Although there is a growing interest for the effects of intermittent fasting on energy balance, this study aimed to compare appetite, energy intake and food reward responses with an energy depletion induced either by 24-h food restriction or an equivalent deficit with exercise in healthy males. In all, twelve healthy lean males (21·5 (sd 0·5) years old; BMI: 22·5 (sd 1·7) kg/m2) participated in this study. Body composition, aerobic capacity, food preferences and energy intake were assessed. They randomly completed three conditions: (i) no depletion (CON); (ii) full 24-h energy restrictions (Def-EI); and (iii) exercise condition (Def-EX). Ad libitum energy intake and food reward were assessed at the end of each session. Appetite feelings were assessed regularly. Ad libitum energy intake was higher on Def-EI (7330 (sd 2975) kJ (1752 (sd 711) kcal) compared with that on CON (5301 (sd 1205) kJ (1267 (sd 288) kcal)) (P<0·05), with no difference between CON and Def-EX (6238 (sd 1741) kJ (1491 (sd 416) kcal) (P=0·38) and between Def-EX and Def-EI (P=0·22). There was no difference in the percent energy ingested from macronutrients. Hunger was lower on CON and Def-EX compared with Def-EI (P<0·001). Satiety was higher on CON and Def-EI compared with that on Def-EX (P<0·001). There was a significant interaction condition × time for food choice fat bias (P=0·04), showing a greater preference for high-fat v. low-fat food during Def-EI and Def-EX. Although 24-h fasting leads to increased energy intake at the following test meal (without total daily energy intake difference), increased hunger profile and decreased post-meal food choice fat bias, such nutritional responses are not observed after a similar deficit induced by exercise.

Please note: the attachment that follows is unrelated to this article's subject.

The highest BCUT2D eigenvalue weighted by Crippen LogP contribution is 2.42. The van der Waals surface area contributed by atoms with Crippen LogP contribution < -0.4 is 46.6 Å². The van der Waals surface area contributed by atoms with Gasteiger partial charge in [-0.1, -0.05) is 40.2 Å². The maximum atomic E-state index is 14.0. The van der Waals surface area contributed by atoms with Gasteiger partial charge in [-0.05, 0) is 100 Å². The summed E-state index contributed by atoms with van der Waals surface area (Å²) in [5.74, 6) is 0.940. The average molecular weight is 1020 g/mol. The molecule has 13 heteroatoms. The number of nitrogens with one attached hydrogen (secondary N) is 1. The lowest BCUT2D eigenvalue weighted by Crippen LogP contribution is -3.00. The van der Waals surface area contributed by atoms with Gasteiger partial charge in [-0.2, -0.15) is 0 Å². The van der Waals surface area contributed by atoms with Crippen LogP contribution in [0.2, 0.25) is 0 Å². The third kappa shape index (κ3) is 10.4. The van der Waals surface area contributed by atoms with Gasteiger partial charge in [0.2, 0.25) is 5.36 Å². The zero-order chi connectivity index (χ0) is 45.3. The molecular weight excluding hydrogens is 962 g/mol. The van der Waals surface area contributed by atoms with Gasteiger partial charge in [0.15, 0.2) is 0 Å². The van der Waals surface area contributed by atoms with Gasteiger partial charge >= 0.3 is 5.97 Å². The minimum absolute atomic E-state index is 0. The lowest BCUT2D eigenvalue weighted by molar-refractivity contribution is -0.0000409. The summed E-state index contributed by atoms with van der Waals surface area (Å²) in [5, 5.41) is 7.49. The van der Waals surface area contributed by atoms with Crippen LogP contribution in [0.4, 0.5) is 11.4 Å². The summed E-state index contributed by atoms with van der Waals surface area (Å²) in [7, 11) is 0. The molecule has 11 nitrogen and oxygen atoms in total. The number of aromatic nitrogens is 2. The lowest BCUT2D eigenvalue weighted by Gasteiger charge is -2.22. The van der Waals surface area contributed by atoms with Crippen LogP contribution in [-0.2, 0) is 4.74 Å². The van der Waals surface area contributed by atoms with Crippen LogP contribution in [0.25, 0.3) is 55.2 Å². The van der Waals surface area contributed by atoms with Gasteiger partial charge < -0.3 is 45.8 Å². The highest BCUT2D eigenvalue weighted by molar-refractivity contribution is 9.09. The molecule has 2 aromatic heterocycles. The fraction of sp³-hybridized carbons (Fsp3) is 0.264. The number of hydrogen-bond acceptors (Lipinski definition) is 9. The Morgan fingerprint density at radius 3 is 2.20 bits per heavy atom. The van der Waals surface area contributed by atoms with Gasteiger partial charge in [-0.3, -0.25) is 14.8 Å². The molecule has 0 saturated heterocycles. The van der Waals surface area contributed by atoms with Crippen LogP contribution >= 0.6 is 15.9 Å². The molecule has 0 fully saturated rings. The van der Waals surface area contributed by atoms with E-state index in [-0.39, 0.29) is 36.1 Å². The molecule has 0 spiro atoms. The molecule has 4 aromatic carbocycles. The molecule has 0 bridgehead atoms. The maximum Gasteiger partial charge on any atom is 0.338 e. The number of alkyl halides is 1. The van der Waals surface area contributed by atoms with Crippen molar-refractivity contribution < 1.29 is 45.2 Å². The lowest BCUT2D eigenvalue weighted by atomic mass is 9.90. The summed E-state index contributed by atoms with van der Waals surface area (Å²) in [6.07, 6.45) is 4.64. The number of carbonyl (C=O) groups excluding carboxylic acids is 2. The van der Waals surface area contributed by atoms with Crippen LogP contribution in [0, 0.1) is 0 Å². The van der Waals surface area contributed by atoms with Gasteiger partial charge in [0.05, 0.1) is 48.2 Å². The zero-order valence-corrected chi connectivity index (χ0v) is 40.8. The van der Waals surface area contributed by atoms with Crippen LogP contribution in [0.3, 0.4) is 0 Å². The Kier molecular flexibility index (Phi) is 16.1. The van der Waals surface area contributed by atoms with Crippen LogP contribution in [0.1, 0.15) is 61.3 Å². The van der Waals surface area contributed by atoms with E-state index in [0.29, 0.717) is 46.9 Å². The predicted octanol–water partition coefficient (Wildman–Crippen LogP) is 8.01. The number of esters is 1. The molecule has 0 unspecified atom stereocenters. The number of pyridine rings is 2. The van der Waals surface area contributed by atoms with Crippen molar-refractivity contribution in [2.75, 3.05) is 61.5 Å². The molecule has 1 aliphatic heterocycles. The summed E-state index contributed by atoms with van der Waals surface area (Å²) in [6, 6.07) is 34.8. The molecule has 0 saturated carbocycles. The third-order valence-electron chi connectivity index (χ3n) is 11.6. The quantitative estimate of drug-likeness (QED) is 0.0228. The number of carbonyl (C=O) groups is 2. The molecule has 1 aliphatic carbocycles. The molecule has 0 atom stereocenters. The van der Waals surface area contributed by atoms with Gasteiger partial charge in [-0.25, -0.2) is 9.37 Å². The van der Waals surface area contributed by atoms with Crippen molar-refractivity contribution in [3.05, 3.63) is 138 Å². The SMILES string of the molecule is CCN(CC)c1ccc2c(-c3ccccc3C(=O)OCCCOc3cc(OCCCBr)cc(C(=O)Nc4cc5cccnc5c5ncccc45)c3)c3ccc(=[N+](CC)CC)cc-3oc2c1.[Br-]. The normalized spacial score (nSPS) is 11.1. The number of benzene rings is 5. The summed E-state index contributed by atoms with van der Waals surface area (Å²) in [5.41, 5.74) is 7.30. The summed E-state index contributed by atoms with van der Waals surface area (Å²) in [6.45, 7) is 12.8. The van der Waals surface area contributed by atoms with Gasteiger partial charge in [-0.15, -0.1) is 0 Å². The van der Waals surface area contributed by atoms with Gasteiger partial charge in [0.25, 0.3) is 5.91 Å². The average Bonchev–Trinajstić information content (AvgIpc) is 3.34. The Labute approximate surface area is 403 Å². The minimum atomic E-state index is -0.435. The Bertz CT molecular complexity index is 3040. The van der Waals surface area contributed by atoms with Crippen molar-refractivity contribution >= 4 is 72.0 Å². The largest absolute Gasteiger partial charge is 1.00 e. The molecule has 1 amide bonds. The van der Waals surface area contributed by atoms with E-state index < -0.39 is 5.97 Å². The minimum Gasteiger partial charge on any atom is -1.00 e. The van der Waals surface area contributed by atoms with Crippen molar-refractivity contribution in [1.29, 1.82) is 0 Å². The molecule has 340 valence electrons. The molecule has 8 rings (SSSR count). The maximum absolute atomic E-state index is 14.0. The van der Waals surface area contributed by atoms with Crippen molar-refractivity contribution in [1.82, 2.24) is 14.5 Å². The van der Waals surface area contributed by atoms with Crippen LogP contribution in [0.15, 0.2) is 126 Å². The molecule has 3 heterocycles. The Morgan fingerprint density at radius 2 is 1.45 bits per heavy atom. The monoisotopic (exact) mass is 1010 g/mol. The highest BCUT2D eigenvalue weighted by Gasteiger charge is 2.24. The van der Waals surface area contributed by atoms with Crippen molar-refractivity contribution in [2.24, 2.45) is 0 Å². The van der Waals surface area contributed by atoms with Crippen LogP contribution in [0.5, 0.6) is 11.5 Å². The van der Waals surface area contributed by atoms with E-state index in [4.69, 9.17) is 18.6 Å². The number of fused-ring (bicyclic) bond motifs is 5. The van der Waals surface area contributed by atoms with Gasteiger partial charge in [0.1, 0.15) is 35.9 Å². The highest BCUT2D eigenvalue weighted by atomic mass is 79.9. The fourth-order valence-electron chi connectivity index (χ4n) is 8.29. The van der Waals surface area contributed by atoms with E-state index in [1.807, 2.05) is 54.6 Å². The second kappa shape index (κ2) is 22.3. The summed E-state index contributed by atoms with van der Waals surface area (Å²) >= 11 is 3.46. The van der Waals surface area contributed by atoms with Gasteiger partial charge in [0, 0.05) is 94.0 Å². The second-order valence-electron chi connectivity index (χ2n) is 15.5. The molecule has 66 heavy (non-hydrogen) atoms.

Metabolic impacts of altering meal frequency and timing - Does when we eat matter?
Hutchison Amy T,Heilbronn Leonie K
Obesity prevalence continues to rise throughout the developed world, as a result of positive energy balance and reduced physical activity. At present, there is still a perception within the general community, and amongst some nutritionists, that eating multiple small meals spaced throughout the day is beneficial for weight control and metabolic health. However, intervention trials do not generally support the epidemiological evidence, and data is emerging to suggest that increasing the fasting period between meals may beneficially impact body weight and metabolic health. To date, this evidence is of short term duration, and it is becoming increasingly apparent that meal timing must also be considered if we are to ensure optimal health benefits in response to this dietary pattern. The purpose of this review is to summate the existing human literature on modifying meal frequency and timing on body weight control, appetite regulation, energy expenditure, and metabolic health under conditions of energy balance, restriction and surplus.
The rate of weight loss does not affect resting energy expenditure and appetite sensations differently in women living with overweight and obesity.
Hintze Luzia Jaeger,Goldfield Gary,Seguin Ryan,Damphousse Aleck,Riopel Alexandre,Doucet Éric
Physiology & behavior